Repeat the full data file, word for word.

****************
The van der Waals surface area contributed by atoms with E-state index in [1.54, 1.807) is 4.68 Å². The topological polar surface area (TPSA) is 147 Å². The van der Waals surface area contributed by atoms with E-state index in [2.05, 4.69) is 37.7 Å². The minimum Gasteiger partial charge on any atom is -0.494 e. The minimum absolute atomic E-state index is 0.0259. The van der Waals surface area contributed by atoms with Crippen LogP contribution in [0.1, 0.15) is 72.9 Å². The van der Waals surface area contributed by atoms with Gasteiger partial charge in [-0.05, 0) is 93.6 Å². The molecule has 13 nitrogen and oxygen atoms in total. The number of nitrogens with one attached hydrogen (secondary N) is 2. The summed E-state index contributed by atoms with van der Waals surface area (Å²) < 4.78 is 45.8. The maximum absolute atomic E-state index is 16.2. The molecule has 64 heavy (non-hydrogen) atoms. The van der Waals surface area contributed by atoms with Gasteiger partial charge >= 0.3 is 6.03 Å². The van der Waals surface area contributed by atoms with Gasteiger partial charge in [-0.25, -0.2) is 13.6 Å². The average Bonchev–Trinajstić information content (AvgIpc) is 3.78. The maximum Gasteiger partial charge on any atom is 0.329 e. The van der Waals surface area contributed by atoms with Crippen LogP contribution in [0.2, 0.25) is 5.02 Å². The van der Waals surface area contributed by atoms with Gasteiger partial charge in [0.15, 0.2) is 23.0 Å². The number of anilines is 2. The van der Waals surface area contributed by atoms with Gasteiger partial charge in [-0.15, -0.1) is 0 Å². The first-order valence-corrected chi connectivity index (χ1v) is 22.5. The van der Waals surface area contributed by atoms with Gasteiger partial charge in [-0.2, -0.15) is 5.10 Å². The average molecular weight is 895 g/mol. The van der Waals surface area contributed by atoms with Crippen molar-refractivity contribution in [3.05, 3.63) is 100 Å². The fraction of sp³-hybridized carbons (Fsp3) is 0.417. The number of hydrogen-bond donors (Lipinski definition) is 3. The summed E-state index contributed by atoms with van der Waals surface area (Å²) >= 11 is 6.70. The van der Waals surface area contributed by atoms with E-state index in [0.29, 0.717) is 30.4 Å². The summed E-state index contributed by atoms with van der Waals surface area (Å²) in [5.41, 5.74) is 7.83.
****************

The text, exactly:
The van der Waals surface area contributed by atoms with E-state index in [1.54, 1.807) is 4.68 Å². The topological polar surface area (TPSA) is 147 Å². The van der Waals surface area contributed by atoms with E-state index in [2.05, 4.69) is 37.7 Å². The minimum Gasteiger partial charge on any atom is -0.494 e. The minimum absolute atomic E-state index is 0.0259. The van der Waals surface area contributed by atoms with Crippen LogP contribution in [0.1, 0.15) is 72.9 Å². The van der Waals surface area contributed by atoms with Gasteiger partial charge in [-0.05, 0) is 93.6 Å². The molecule has 13 nitrogen and oxygen atoms in total. The number of nitrogens with one attached hydrogen (secondary N) is 2. The summed E-state index contributed by atoms with van der Waals surface area (Å²) < 4.78 is 45.8. The maximum absolute atomic E-state index is 16.2. The molecule has 64 heavy (non-hydrogen) atoms. The van der Waals surface area contributed by atoms with Gasteiger partial charge >= 0.3 is 6.03 Å². The van der Waals surface area contributed by atoms with Gasteiger partial charge in [-0.25, -0.2) is 13.6 Å². The average Bonchev–Trinajstić information content (AvgIpc) is 3.78. The maximum Gasteiger partial charge on any atom is 0.329 e. The van der Waals surface area contributed by atoms with Crippen LogP contribution in [0.2, 0.25) is 5.02 Å². The van der Waals surface area contributed by atoms with Gasteiger partial charge in [0.15, 0.2) is 23.0 Å². The number of anilines is 2. The van der Waals surface area contributed by atoms with Gasteiger partial charge in [-0.15, -0.1) is 0 Å². The first-order valence-corrected chi connectivity index (χ1v) is 22.5. The van der Waals surface area contributed by atoms with Gasteiger partial charge in [-0.2, -0.15) is 5.10 Å². The average molecular weight is 895 g/mol. The van der Waals surface area contributed by atoms with Crippen molar-refractivity contribution in [3.05, 3.63) is 100 Å². The fraction of sp³-hybridized carbons (Fsp3) is 0.417. The number of hydrogen-bond donors (Lipinski definition) is 3. The summed E-state index contributed by atoms with van der Waals surface area (Å²) >= 11 is 6.70. The van der Waals surface area contributed by atoms with E-state index in [0.29, 0.717) is 30.4 Å². The summed E-state index contributed by atoms with van der Waals surface area (Å²) in [5.41, 5.74) is 7.83.